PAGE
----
Ukraine seeks to restore Black Sea shipping despite Russian threats


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The passage of a cargo ship from Ukraine to Turkey this week vindicated Kyiv’s gamble that Russia would not act on threats to attack commercial shipping in the Black Sea.

But the successful gambit leaves a bigger question for Ukraine: will any other commercial vessels follow the Joseph Schulte and dare to call Russia’s bluff?

The German/Chinese-owned cargo ship was the first vessel to make the journey out of Ukrainian waters since July, when Russia warned it would consider any civilian vessel leaving Ukraine’s ports as military targets.

Its daring journey was an attempt to show Ukraine could carve out a safe corridor across the Black Sea that was resilient enough to keep its exports flowing despite Russian belligerence.

Ukraine’s president Volodymyr Zelenskyy described the ship’s voyage as an “important step towards restoring the freedom of navigation in the Black Sea”. Last week, Kyiv announced it was seeking to set up a “humanitarian” corridor in the Black Sea allowing cargo ships to leave its ports safely. But analysts said commercial shipping, on a significant scale, was unlikely to be restored without Russia’s agreement.

The Joseph Schulte’s arrival in Istanbul on Friday after a two-day voyage from Odesa where it had been moored since February 2022 followed weeks of rising tensions over the shipping lanes. Ukraine issued threats to hit vessels heading to Russian ports — and targeted a Russian oil tanker in August — while Russia fired warning shots at a Turkish vessel heading for a Ukrainian port on the Danube river.

Even so, Ukraine proceeded with its experiment, confident that its onshore defence systems — with a range of about 100 nautical miles — could deter Russia’s navy from mounting an assault.

While travelling through Ukrainian waters the Joseph Schulte kept within this corridor, which Ukraine calls its “zone of destruction” [for hostile Russian ships], according to Dmytro Pletenchuk, a spokesperson for Ukraine’s navy. Ukrainian anti-ship rocket launchers are lined up along the coast to defend against any naval attacks within their range.

“All we can do is propose what we think is the safest route to shipowners and captains,” said Pletenchuk. He said the Russian forces couldn’t hit the Joseph Schulte because “they are very restricted”. “If they come any closer we will sink them,” said Pletenchuk.

The Joseph Schulte followed the Ukrainian coastline within that corridor, before entering the waters of Romania, then Bulgaria and Turkey — three Nato members which make it harder for Russia to engage in any hostilities.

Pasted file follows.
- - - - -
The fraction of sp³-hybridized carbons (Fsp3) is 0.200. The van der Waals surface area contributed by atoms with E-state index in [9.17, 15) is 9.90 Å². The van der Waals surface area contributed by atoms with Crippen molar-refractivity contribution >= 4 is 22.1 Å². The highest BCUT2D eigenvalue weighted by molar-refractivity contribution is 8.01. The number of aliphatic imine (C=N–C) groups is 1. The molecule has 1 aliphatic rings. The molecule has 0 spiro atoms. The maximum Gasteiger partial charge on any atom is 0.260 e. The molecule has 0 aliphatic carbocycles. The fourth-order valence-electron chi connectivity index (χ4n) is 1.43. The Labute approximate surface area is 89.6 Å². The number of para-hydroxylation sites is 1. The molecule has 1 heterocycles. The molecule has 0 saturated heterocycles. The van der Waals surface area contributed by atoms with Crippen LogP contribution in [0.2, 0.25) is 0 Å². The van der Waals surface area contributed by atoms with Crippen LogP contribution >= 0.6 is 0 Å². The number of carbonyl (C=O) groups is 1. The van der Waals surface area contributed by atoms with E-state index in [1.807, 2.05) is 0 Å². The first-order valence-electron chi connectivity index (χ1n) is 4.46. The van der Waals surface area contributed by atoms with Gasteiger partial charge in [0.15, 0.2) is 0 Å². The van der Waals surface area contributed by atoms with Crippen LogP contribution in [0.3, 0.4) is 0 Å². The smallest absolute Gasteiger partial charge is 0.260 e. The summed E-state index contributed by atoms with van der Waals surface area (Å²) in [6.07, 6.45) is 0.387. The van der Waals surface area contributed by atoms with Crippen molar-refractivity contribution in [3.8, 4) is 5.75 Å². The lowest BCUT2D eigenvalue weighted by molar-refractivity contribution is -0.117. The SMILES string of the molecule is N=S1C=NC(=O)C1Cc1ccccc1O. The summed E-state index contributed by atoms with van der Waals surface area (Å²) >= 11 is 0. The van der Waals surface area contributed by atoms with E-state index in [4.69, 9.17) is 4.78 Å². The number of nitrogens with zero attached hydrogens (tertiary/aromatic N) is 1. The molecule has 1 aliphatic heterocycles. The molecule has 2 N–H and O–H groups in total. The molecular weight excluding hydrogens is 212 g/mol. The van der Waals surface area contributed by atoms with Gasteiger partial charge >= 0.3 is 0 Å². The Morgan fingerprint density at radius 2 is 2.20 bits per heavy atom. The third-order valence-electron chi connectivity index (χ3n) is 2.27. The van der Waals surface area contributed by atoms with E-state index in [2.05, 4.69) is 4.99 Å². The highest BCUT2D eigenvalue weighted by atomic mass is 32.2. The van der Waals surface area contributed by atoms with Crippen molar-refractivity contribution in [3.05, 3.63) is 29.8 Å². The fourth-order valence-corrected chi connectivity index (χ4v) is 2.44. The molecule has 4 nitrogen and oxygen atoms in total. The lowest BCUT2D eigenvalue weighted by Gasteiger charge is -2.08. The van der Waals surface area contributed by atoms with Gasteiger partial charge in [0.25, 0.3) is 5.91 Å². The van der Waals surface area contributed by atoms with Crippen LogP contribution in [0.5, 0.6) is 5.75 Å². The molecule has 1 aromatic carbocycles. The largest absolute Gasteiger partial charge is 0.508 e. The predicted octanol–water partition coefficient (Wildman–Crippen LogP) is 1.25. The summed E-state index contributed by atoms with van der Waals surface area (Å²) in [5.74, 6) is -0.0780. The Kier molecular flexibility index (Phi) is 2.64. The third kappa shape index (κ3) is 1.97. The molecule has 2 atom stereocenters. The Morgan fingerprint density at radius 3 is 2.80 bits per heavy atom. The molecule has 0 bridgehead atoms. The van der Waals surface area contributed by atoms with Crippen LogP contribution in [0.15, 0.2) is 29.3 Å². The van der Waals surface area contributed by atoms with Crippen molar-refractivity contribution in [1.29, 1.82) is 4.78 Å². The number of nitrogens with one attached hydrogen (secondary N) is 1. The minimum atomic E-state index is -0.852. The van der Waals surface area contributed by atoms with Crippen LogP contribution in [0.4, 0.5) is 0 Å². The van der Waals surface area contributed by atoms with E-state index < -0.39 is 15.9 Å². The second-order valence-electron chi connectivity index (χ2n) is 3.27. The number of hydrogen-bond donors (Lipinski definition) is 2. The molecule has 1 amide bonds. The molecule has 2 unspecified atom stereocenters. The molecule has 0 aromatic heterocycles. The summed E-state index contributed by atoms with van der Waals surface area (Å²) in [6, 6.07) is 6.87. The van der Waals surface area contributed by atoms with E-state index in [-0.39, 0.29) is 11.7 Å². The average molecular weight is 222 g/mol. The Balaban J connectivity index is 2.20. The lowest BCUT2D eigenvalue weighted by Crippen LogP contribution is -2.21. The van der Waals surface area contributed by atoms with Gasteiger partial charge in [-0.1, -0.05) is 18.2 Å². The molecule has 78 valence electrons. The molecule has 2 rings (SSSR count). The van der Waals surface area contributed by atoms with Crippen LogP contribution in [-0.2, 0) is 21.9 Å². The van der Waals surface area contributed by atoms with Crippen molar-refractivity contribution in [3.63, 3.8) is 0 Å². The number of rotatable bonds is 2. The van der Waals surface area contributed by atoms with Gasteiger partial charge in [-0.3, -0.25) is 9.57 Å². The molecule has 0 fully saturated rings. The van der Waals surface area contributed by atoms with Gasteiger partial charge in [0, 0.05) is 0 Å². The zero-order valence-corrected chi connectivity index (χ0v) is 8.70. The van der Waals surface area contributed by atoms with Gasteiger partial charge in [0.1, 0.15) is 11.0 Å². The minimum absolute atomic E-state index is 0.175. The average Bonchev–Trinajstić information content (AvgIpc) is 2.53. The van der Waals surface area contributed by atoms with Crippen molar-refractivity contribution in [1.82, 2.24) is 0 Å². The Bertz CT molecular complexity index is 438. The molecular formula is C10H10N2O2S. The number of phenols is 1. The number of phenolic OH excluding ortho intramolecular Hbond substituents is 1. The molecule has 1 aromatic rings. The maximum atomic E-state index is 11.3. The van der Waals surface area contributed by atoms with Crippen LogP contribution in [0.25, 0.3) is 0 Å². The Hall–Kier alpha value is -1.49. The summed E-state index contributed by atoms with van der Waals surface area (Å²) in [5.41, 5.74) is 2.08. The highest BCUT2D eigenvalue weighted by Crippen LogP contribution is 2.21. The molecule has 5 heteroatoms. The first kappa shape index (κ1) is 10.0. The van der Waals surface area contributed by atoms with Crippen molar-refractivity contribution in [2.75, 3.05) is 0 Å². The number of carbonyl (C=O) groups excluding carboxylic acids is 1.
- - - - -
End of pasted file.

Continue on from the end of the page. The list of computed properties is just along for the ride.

The vessel carried 30,000 tonnes of cargo, including foodstuffs. Its owners declined to comment on any specifics regarding the voyage and stressed that container vessel “is not a grain carrier”.

Wheat prices fell after it left Ukraine’s waters but Carlos Mera, head of agri commodities market research at Rabobank in London, said it was unlikely to be the only factor in the “extremely volatile” market.

Evidence of other vessels successfully picking up cargo from Ukraine, rather than just leaving its waters, could bring down prices, Mera said. But this remained “very unlikely” without agreement from Russia.

“I don’t think we should read this a sign of the corridor being reinstated without Russia agreeing to it,” said Mera. “Russia was willing to bomb Odesa the day after they cancelled the corridor. So I think it will not attract commercial vessels into Odesa in the foreseeable future.”

Ships traversing the Black Sea must do so at their own peril, but once they reach the Turkish Straits, they can expect normal peacetime operations, according to an official in the Turkish defence ministry. The official added that Ankara was continuing to negotiate for a renewal of the Black Sea grain agreement.

Ukrainian analysts said the latest route — if it became operational — was more efficient as it bypassed the Russian inspections that ships went through under the UN-Turkey grain deal brokered in August 2022.

Ships were held up for weeks and sometimes over a month to allow Russian representatives of the deal to search the vessels. “They inspected six to three, sometimes just one ship a day,” said Elizaveta Malyshko, a grain market analyst at UkrAgroConsult. “Now, there are no queues.” The delays were costing Ukraine’s agricultural companies and farmers thousands of dollars per day.

But any commercial vessel attempting the journey must test the resolve of the Russia’s navy component in the Black Sea, which according to Ukraine has almost 50 battle ships and submarines as well as 20 patrol boats. Ukraine says it has damaged about eight battle ships.

The Ukrainian ministry of infrastructure did not immediately respond to a request for comment on how many cargo ships were still moored in Odesa awaiting safe departure.

Despite the Joseph Schulte’s successful journey, major shipping groups and exporters remain wary of travelling through the Black Sea.

“It’s just getting more and more complicated,” said an executive at one large grain trader, pointing to recent attacks on the Odesa and a Russian port.

“It’s quite scary I have to say . . . It’s difficult to get insurance, difficult to get [shipowners] to go . . . Nobody knows what’s really happening on board those ships.”

Additional reporting by Harry Dempsey and Oliver Telling in London and Adam Samson in Istanbul

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Lisa Holden
Lisa Holden
Lisa Holden is a news writer for LinkDaddy News. She writes health, sport, tech, and more. Some of her favorite topics include the latest trends in fitness and wellness, the best ways to use technology to improve your life, and the latest developments in medical research.

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